The Amazing Spider-Man, a better-than-the-original reboot of the tales of Peter Parker, swings through the screen with the greatest of ease. The year's best superhero film (at least until The Dark Knight Rises opens), The Amazing Spider-Man answers the summer's hottest question: Why would any studio want to retread a tired franchise that has worn out its welcome?
Within minutes of The Amazing Spider-Man, the answer is clear: Because it's better. A whole lot better.
Any recollections of Tobey Maguire and the insufferable Kirsten Dunst fade fast as Andrew Garfield and Emma Stone take over as Spider-Man and Gwen Stacy, the two best-looking science nerds a high school chemistry lab ever saw. The new cast is rounded out nicely by Martin Sheen, Sally Field, Rhys Ifans and Denis Leary.
This go-around gives a deeper, richer back story to Spider-Man, and Garfield and Stone are up to the high-flying task. If anything, Spider-Man reminded me of why I disliked The Avengers, this year's financially successful but sloppy frat party of a film. Quite simply, if you're going to pretend to be a superhero, it helps if you act like one. The Avengers was nothing more than two hours of cape-wearing stiffs, each trying to top one another with zingers.
Instead, The Amazing Spider-Man offers characters with emotional resonance, tempered by tragedy and humor. None of it is forced. It's a nice mix of zeal, swagger and thrills--just enough to spill your popcorn.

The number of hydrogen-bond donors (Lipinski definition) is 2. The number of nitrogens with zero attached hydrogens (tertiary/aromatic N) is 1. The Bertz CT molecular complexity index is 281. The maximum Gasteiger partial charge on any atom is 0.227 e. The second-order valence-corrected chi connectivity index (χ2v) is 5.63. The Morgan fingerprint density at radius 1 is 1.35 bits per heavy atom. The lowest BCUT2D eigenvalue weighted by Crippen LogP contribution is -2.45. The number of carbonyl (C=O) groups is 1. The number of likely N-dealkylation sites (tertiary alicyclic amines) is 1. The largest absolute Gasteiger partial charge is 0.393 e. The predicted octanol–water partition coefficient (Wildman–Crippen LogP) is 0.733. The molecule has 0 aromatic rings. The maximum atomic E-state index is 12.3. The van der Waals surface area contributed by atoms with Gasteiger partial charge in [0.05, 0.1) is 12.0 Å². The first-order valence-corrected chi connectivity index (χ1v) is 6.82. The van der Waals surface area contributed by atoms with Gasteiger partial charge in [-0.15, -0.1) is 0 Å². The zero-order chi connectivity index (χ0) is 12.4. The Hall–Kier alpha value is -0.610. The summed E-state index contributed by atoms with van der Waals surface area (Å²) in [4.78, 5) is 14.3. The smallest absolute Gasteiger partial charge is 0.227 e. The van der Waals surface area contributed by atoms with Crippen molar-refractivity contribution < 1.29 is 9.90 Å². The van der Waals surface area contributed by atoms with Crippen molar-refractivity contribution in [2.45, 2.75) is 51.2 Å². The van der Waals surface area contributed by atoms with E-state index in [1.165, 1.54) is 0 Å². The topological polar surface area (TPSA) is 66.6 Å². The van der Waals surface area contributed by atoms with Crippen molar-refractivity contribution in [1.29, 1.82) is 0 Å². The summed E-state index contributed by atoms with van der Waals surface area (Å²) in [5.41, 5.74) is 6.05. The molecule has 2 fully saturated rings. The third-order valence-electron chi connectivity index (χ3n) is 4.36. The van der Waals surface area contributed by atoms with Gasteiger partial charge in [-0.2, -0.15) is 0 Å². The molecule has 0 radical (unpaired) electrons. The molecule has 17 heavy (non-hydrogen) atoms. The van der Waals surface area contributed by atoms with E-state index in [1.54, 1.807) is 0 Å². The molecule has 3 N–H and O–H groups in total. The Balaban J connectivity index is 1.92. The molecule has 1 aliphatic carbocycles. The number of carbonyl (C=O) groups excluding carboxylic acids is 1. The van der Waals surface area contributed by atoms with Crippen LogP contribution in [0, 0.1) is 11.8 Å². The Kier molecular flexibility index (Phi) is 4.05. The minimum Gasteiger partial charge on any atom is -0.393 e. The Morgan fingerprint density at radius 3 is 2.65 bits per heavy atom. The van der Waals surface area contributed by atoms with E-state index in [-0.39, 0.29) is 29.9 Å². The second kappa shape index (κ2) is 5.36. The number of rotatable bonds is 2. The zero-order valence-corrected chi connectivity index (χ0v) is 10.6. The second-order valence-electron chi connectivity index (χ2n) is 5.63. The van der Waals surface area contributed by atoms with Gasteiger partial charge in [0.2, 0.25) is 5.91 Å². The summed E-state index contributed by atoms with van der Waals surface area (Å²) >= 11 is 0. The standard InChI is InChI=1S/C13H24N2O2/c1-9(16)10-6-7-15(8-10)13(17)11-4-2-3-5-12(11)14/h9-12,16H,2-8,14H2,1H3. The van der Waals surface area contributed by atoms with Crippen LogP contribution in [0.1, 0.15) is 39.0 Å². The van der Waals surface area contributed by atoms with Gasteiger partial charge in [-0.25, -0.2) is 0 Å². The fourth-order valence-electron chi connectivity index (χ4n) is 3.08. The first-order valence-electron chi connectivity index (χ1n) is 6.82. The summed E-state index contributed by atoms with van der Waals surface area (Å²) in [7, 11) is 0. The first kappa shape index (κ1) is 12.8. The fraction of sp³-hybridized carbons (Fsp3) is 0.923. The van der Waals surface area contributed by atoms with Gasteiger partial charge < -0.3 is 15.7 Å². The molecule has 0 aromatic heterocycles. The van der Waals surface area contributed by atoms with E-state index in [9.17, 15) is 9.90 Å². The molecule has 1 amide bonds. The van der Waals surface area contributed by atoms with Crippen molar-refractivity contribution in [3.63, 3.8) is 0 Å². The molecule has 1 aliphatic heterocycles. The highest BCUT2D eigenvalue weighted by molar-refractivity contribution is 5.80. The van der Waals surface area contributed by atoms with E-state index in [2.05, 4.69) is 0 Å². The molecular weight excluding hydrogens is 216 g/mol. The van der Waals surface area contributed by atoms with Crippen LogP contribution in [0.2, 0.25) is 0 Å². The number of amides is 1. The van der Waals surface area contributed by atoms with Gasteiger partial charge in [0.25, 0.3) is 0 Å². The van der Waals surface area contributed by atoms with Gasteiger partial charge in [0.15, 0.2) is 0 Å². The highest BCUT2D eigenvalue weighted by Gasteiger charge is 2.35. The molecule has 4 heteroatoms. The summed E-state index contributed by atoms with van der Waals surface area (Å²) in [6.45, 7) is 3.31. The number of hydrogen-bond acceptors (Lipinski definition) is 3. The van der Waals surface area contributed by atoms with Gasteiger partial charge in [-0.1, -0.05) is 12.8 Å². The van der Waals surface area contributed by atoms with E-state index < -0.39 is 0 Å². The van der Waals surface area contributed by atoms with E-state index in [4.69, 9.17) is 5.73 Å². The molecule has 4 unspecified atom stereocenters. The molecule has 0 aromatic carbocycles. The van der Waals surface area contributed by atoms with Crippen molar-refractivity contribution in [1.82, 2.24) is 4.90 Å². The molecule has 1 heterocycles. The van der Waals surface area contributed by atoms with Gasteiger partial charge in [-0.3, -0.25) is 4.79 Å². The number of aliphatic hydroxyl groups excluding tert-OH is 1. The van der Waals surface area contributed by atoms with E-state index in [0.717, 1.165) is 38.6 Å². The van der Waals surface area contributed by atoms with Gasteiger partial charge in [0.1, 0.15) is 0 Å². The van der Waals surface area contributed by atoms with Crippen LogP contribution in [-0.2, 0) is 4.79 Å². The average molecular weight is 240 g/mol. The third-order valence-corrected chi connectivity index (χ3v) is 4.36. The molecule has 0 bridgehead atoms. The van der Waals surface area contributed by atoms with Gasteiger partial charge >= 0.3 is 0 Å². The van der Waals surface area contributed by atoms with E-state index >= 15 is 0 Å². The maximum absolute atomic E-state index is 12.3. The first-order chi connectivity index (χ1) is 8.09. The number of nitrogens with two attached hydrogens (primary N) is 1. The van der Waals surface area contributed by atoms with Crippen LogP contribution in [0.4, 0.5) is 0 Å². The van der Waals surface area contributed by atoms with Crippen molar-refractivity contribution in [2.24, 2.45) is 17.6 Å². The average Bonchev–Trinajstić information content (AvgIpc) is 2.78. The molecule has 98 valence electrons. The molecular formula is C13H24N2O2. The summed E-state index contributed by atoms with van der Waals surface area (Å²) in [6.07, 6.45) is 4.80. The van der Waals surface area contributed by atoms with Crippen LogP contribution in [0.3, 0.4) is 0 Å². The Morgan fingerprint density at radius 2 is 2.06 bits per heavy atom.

Spidey's swinging scenes no longer look cartoonish. Maguire's high-flying days were marked by technical wizardry that was too enamored with itself and, as a result, had little realism. The newer version actually looks like as ridiculous as it is--Spider-Man is a unitard-wearing nut job pretending to be Tarzan in the jungles of Manhattan.
Perhaps the biggest high-wire act is negotiated by director Marc Webb (yes, that's his real name). Webb's professional stock is rising as quickly as his box office receipts. The Amazing Spider-Man became the second-highest grossing Fourth of July film, second only to Transformers. In only his second feature-length film--his debut was 2009's delightful 500 Days of Summer--Webb is batting 1,000 and is a rare commodity: a film craftsman with successes in the indie house and the megaplex.
But now we wait for someone to activate the bat signal, apparently for the last time. The final chapter of director Christopher Nolan's angst-driven morality play, The Dark Knight Rises, opens to an anxious global audience on Friday, July 20.
Nolan and his all-star cast promise a rousing send-off for the Caped Crusader. And 2013 is already promising a relaunch of the Man of Steel as Superman returns to the big screen. But in the meantime, the new Spider-Man is at the top of the hero heap. And yes, he's pretty darn amazing.